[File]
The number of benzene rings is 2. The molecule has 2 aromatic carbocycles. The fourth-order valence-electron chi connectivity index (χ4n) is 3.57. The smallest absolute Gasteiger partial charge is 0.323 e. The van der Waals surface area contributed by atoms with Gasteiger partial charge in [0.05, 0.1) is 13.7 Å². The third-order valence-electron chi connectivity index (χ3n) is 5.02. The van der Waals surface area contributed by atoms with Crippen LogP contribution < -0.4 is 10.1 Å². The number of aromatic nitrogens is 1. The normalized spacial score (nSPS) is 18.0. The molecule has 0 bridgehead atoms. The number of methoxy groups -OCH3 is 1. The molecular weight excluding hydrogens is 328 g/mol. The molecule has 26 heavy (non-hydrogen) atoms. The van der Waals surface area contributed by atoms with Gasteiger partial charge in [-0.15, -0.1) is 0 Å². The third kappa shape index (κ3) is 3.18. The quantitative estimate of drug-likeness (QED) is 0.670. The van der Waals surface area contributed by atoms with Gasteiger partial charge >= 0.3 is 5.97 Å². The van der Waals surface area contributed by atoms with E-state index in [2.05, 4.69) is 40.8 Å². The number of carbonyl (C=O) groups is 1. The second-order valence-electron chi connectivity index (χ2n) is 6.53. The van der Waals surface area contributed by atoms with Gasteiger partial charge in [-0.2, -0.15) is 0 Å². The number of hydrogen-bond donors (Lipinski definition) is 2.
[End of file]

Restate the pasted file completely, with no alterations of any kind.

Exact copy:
The number of benzene rings is 2. The molecule has 2 aromatic carbocycles. The fourth-order valence-electron chi connectivity index (χ4n) is 3.57. The smallest absolute Gasteiger partial charge is 0.323 e. The van der Waals surface area contributed by atoms with Gasteiger partial charge in [0.05, 0.1) is 13.7 Å². The third-order valence-electron chi connectivity index (χ3n) is 5.02. The van der Waals surface area contributed by atoms with Crippen LogP contribution < -0.4 is 10.1 Å². The number of aromatic nitrogens is 1. The normalized spacial score (nSPS) is 18.0. The molecule has 0 bridgehead atoms. The number of methoxy groups -OCH3 is 1. The molecular weight excluding hydrogens is 328 g/mol. The molecule has 26 heavy (non-hydrogen) atoms. The van der Waals surface area contributed by atoms with Gasteiger partial charge in [-0.15, -0.1) is 0 Å². The third kappa shape index (κ3) is 3.18. The quantitative estimate of drug-likeness (QED) is 0.670. The van der Waals surface area contributed by atoms with Gasteiger partial charge >= 0.3 is 5.97 Å². The van der Waals surface area contributed by atoms with E-state index in [2.05, 4.69) is 40.8 Å². The number of carbonyl (C=O) groups is 1. The second-order valence-electron chi connectivity index (χ2n) is 6.53. The van der Waals surface area contributed by atoms with Gasteiger partial charge in [-0.2, -0.15) is 0 Å². The number of hydrogen-bond donors (Lipinski definition) is 2.